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Sharpen dull disc cutters


#1

My disc cutter units have gotten dull from lots of use and misuse


#2

I recently started using the flat diamond hone I had for kitchen
knives. It is 2" x 6" and has a fine and course side. Start with the
course side as the punches are hardened. Use water to lubricate.
Hold the punch near the bottom and use an oval motion. Ever few
sweeps turn the punch 1/4 turn. Once you feel the edge of the punch
becoming crisp/sharp rinse off the punch to remove the course residue
and work on the fine side.

Bill


#3

Hi Pat - same thing happened at my community college - I called local
machine shops for quotes, took it to the cheapest one - they did a
great job. Actually had 2 disc cutters - it was the same price as one
might have been, as the expense is in setting up the job - see if you
can get an extra one for the students to abuse, and paint the
striking edge red, with matching red band around the mallets/dead
blow hammers - the abuse on ours seemed mostly from students
striking the cutting edge.

Good Luck!
Sam Kaffine
Sterling Bliss, LLC


#4

Pat,

I’ve had good luck using a belt sander to resurface those disc
cutters. If you have a new belt, say a medium grit, and hold the
bottom of the cutter against the rotating belt, turning the cutter as
you work, you can get a flat surface back on your disc cutters. Take
care not to get the cutters hot while grinding, and keep the cutter
rotating while you grind to keep the bottom perpendicular to the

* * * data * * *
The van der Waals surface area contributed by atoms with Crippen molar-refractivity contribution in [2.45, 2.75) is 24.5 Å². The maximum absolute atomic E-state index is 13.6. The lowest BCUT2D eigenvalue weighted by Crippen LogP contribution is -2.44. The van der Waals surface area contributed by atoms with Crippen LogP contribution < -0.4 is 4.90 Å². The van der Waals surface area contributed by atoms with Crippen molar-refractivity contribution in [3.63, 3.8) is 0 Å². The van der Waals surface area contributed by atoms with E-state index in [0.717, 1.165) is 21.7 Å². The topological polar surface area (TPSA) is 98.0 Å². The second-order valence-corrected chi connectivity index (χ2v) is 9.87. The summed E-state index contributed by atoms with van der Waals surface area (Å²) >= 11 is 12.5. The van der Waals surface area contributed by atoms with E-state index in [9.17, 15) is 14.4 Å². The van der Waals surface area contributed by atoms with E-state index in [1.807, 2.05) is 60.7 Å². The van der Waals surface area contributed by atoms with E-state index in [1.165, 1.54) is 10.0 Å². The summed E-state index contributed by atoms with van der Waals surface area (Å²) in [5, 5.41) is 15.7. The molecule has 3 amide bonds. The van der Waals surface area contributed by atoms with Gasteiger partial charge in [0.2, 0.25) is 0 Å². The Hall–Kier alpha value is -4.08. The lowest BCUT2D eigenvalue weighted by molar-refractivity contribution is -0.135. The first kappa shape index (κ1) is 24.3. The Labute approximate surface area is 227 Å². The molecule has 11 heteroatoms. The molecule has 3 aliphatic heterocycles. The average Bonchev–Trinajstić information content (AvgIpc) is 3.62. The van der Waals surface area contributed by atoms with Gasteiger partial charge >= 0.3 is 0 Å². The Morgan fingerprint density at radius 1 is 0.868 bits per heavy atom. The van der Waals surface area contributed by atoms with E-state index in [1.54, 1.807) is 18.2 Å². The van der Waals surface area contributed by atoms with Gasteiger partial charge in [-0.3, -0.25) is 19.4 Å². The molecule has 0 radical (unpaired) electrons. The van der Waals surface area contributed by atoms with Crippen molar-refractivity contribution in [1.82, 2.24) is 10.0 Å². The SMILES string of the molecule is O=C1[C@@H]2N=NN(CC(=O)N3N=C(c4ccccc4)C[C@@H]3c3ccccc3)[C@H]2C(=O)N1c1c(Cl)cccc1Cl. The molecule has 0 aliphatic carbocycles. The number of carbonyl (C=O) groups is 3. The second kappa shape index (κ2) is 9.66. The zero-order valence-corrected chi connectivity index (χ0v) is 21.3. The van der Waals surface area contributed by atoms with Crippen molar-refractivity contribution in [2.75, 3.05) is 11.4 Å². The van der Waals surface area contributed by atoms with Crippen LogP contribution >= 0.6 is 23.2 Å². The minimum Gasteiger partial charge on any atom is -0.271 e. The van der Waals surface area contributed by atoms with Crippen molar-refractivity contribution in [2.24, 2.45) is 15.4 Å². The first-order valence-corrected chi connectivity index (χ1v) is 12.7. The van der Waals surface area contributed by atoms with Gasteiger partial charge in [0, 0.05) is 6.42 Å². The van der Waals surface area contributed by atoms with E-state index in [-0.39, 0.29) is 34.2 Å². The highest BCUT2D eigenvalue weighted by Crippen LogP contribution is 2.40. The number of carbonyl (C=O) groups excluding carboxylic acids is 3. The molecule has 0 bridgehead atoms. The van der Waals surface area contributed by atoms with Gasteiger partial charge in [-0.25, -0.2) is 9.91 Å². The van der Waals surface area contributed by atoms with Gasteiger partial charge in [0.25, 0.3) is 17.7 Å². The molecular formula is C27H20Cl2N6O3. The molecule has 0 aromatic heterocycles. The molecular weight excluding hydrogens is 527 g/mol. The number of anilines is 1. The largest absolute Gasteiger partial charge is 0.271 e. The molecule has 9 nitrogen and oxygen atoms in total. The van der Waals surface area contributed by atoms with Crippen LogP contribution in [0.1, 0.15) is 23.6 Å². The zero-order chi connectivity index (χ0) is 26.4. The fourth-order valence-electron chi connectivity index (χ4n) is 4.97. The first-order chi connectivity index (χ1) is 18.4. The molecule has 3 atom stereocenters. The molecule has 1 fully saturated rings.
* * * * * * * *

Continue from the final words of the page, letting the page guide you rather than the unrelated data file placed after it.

punch. Any bur generated on the edge of the cutter by the grinding
will need to be carefully removed with a sanding stick afterwards,
say a 400 grit.

Those cutters are not terribly sophisticated devices. As long as the
edges are sharp and the outside diameter fits within the cutter die,
they seem to cut just fine.

And yes, most issues with these cutters seem to be from people using
them wrong side up, trying to cut an impossibly thick material with
them, or using a steel punch to remove them from the die. ( we use a
small wooden dowel and a mallet to drive the cutters out of the die
when stuck…)

And I’d like to take a moment to sing the praises of belt sanders!

Jay Whaley


#5

I have definitely sharpened disc punches this way. I also have a
diamond lap which I use for…lapping… And also for sharpening or
honing tools. Works great. It is made by Hi-Tech in Simi Valley CA.

I have a lot of disc punches covering a wide variety of diameters.
The larger ones are Pepe. I have had mixed success with their tools
but I really like the punches. One thing with the larger punches
though: They are cut on a bias. The cutting surface is slated. This
is so the punch cuts only a portion of the arc of the circle at a
time. A large disc would be tough to cut through all at once with a
flat punch. One or two whacks usually drive it through. I use a large
brass or bronze mallet. Harbor Freight has them at reasonable prices.

Take care,
Andy


#6

I have gone thru a belt sander just about every two years. They are
worth every penny and the small size that uses a 1" x 30" belt is
perfect for most small shops. I’ve convinced several schools to get
belt sanders ( actually I bought them and they reimbursed me) for it
really does speed up filing and fixing steel tools. I’ve regrounded
more disk cutter punches than I can recall, too many dapping punches
and old hammers. My 2 disk cutter sets have held up very nicely and
half of the punches haven’t had to be reground in 15 years. However,
every school I teach at, disk cutters get abused so much. I’ve seen a
student use a dapping punch to try to punch out a disk - had to
refinish the domed part. The amount of abuse school tools take is
unbelievable, even when you are hovering over students, stepping in
at the slightest miscalculation. It is worth having a belt sander,
and Harbor Freight carrys both the small and larger version. Just
make sure to stock up on the sanding belts!

Joy
www.joyraskin.com